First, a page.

Ah! That explains the “ID” looking prefix then; I should have realised that is what you were doing as it would be a strange way to number things in a book. I completely understand what you are doing, and yes that makes sense to have it in the title. That is what I do as well with a similarly designed system.
I use numbers (a compressed date and time basically), which tends to work well with auto-complete, but my system has a heavier chronology focus than topical, as ZK does.
Thanks for the reply, and If you can point me to other sources on how to manage this kind of project inside Scriver, I’d much appreciate it.
So one thing you can do with a system like this is use the Quick Search tool in the main toolbar. To use your example, you could type in “propried” or however much it takes to find it—or even the ID if you know it. Once what you want to see pops up in the list, drag and drop from the search result list into the editor. Now you have a link pointing to the item. Obviously you don’t need the brackets in that case since the result is already a link.
Even though that involves using the mouse, I often find that to be the most efficient tool, because you don’t need to know how the title begins, or every word within it, or even the title at all because you will find it also locates text matches too. It depends. I use a combination of double-brackets, quick search and even Copyholders to manage linking.
The last one might seem odd, until you consider that a copyholder sticks to the editor no matter where you navigate to, and dragging the icon out of its header bar into the other text editor creates a link. I just make it as small as possible and drag it out whenever needed. This trick is thus very handy when you have developed a new thought that you would like to network it with multiple existing cards.
I’ve tryed The Archive and Zettlr, but I find that the time I spend trying to learn how to use new software is better spent reading and writing the thesis. Besides, it’s much easier to integrate between two Scrivener files than The Archive and Scrivener or any other combination.
I’ve tried both of those as well, and found Zettlr to be the more interesting of the two, but as much as it has a more focused framework for this kind of note-taking than Scrivener does, the overall project window interface feels more capable to me, particularly where it comes to long-form writing (but that’s to be expected). However for some reason what works well for long-form writing seems to also work well for lots of really short “cards” that are linked together.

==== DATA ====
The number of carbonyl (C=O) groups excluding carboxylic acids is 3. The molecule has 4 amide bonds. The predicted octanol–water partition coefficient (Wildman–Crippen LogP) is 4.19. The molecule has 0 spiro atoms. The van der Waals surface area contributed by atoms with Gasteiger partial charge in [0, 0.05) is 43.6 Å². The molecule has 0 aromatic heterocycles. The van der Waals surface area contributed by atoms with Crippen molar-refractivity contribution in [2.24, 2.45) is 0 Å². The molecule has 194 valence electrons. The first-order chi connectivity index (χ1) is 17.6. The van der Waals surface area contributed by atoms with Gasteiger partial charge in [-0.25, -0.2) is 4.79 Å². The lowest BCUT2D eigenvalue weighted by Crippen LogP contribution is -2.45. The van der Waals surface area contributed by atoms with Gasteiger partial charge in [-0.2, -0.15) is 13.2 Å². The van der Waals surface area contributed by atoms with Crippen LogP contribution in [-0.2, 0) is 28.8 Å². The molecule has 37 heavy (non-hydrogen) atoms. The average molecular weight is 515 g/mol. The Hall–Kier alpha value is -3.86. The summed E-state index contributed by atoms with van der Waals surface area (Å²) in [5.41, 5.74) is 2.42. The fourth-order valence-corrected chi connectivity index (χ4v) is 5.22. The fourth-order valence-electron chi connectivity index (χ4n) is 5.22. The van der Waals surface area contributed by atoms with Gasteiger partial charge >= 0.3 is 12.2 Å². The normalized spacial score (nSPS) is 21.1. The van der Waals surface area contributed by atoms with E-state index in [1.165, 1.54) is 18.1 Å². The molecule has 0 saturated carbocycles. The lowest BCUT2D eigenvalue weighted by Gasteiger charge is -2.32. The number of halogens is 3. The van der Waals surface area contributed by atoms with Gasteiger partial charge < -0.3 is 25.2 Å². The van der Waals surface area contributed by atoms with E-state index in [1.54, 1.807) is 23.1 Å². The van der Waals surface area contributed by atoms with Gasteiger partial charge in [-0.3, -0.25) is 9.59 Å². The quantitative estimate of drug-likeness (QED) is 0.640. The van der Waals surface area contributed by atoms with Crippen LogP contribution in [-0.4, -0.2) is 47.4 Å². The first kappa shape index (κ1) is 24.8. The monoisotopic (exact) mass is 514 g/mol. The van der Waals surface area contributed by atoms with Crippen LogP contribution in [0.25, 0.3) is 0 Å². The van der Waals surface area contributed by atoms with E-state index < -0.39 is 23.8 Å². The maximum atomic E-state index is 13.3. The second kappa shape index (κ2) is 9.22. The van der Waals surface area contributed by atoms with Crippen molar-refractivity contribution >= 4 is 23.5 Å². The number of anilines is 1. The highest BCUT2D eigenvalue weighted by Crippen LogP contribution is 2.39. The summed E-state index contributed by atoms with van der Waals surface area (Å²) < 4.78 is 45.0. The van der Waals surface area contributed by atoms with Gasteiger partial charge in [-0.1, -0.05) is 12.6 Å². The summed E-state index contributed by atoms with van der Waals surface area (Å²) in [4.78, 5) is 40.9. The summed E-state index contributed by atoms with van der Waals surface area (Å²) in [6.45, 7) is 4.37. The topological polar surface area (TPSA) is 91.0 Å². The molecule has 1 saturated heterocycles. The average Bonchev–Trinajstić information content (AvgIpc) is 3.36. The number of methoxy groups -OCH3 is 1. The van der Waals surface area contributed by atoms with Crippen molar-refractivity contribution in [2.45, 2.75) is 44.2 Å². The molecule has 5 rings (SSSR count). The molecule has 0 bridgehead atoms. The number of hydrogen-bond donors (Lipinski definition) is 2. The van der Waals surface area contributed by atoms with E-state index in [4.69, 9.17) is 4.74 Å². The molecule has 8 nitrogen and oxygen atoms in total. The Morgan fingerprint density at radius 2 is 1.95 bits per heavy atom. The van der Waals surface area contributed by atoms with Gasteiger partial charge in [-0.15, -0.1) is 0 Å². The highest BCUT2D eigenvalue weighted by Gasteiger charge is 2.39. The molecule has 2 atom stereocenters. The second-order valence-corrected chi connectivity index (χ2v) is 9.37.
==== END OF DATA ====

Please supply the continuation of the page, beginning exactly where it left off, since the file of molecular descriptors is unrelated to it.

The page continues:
Here are some posts that might give you some ideas:
Using a project as a scratch pad replacement. I wrote about how the user interface can make such a difference above. Well one of those things that makes Scrivener ideal, to me, is how flexible it is interface is. This project template demonstrates a way of turning Scrivener into a tool that is very focused on rapid note taking in a more “flat list of linked cards” way. This project doesn’t even use the binder!
Creating an external “inbox” for your project. If your notes often come from outside of Scrivener, maybe even from outside of your computer, this can be handy. You can set up a folder where you save .txt/.md/.rtf files and have those automatically imported into the project the next time you load it.
An interesting thing here though is that if you use that feature more as intended, as a way of editing the contents of your binder with other tools, this can open up the use of other tools that are also file system oriented. I haven’t tried it with Zettlr, but in theory I think it should work fine with a folder of .md files. You can kind of have the best of both worlds here, in other words!
Integrating two projects together with external links: it looks like you are already on top of this, but just in case, this makes the “notepad” style project idea above more interesting.
Tips for linking in Scrivener: you probably already know most of this, but at the bottom of that post is another list of links on topics (some already here).